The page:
FIG. 12 is an enlarged radial sectional view taken through a portion of the rotor of another embodiment of the invention; and
FIGS. 13 and 14 are enlarged radial sectional views taken through a portion of a piston rotor having another embodiment of the invention with various sealing portions of the primary and secondary sealing ledges shown.
Referring now to the drawings, wherein similar reference numerals are used to refer to like parts throughout the various figures thereof, a rotary piston engine having a piston rotor 2 and a sealing or locking rotor 3 which rotate in opposite directions is shown in FIGS. 1-4. The rotary piston engine includes a housing 1 within which the rotors 2 and 3 rotate about respective axes 4 and 5 which extend parallel to each other. The directions of rotation of the rotors 2, 3 are indicated by arrows.
FIGS. 1-4 represent four working positions of the rotors and it will be clear from the drawings how during operation of the engine the working space between the two rotors varies from a maximum volume to a minimum volume while continuously changing shape.
The engine working volume is filled with a fluid working medium and the volume within which compression occurs is identified by cross hatching in FIGS. 1-4 while the working volume within which the working medium expands is indicated by the dotted representation. Peripheral surfaces 6 of the piston rotor 2 and peripheral surfaces 7 of the sealing rotor 3 move over a portion of their circular paths alongside surfaces 8 and 9 defined by the interior of a housing 1 of the engine. It will be obvious that at the points indicated by arrows at the peripheries of the rotors a seal is required between the rotors and the inner surfaces of the housing. Additionally, at certain positions of the rotors, a seal is required between the rotors themselves, wherein a corner 11 of a tooth gap of the rotor 3 must be sealed against a tooth side 10 of the rotor 2. Directions of the arrows indicate required directions of contact pressure.
It will be seen that predominantly radially directed contact pressures occur together with predominantly tangentially directed pressures. Moreover, the representations of FIGS. 1-4 show that the respective sealing members at each rotor will not be in contact with an opposed sealing surface or with an inner surface through a specific distance so that when entering an inner surface they must pass a housing edge or a rotor edge.
The sealing requirements of the engine can be met in a satisfactory manner by a seal mechanism formed in accordance with the present invention because such a seal mechanism is capable of insuring that, along an interval in the sealing surface, the sealing edge will not be moved upwardly under excessive force as a result of the influence of centrifugal forces or the force of the fuel.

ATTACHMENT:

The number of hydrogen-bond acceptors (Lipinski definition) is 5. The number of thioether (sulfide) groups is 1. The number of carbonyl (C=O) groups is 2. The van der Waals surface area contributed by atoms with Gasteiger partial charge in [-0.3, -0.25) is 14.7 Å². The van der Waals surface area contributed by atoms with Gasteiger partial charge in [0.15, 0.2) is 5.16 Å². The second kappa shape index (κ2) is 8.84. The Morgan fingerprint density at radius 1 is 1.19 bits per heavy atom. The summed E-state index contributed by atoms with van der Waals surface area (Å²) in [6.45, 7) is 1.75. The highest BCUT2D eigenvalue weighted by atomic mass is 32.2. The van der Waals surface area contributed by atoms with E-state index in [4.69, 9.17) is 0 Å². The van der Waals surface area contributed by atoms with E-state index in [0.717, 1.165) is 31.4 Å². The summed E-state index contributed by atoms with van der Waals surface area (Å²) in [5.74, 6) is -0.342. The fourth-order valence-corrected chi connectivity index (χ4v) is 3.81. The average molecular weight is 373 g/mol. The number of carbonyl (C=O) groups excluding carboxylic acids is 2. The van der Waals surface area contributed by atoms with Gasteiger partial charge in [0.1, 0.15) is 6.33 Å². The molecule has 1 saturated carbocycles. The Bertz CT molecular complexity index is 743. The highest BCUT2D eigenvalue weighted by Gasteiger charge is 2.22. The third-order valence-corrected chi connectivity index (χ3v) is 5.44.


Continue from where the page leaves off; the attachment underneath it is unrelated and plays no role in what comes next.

FIG. 5 is a partial sectional view of the piston rotor 2 provided with a radial seal. A sealing ledge 12 of the rotor 2 may be rotated through a limited angle about an axle 18 which is supported in or fastened to the piston rotor. If the ledge axle 18 extends along the axis of gravity of the ledge or through the center of gravity of its cross-sectional area, the centrifugal force acting on the ledge will not result in rotation of the ledge and will therefore also not result in contact pressure urging the crest 13 against a sealing surface 8 of the housing, which pressure would be dependent upon the centrifugal force.
Pivotal movement of the sealing ledge required for effective sealing action and to press the crest against the sealing surface of the housing may be effected solely by the pressure developed as a result of the fluid working medium acting upon surfaces of the sealing ledge. By means of one or more ledge-shaped smaller sealing members 14 and 15 shown in FIG. 5 between the sealing ledge 12 and the rotor 2, the area of the sealing ledge upon which gas pressure acts may be limited in such a manner that only torque resulting in a sealing action of the sealing ledge will be produced.
The width a and the width b of the areas acting as described above are indicated in FIG. 5 by dimensional arrows. With respect to the axle 18, gas pressure in a space 36 will act on the area having the width a and gas pressure of a space 37 will act on an area having the width b, the two areas being located to the right and left respectively of the sealing point defined by the crest 13.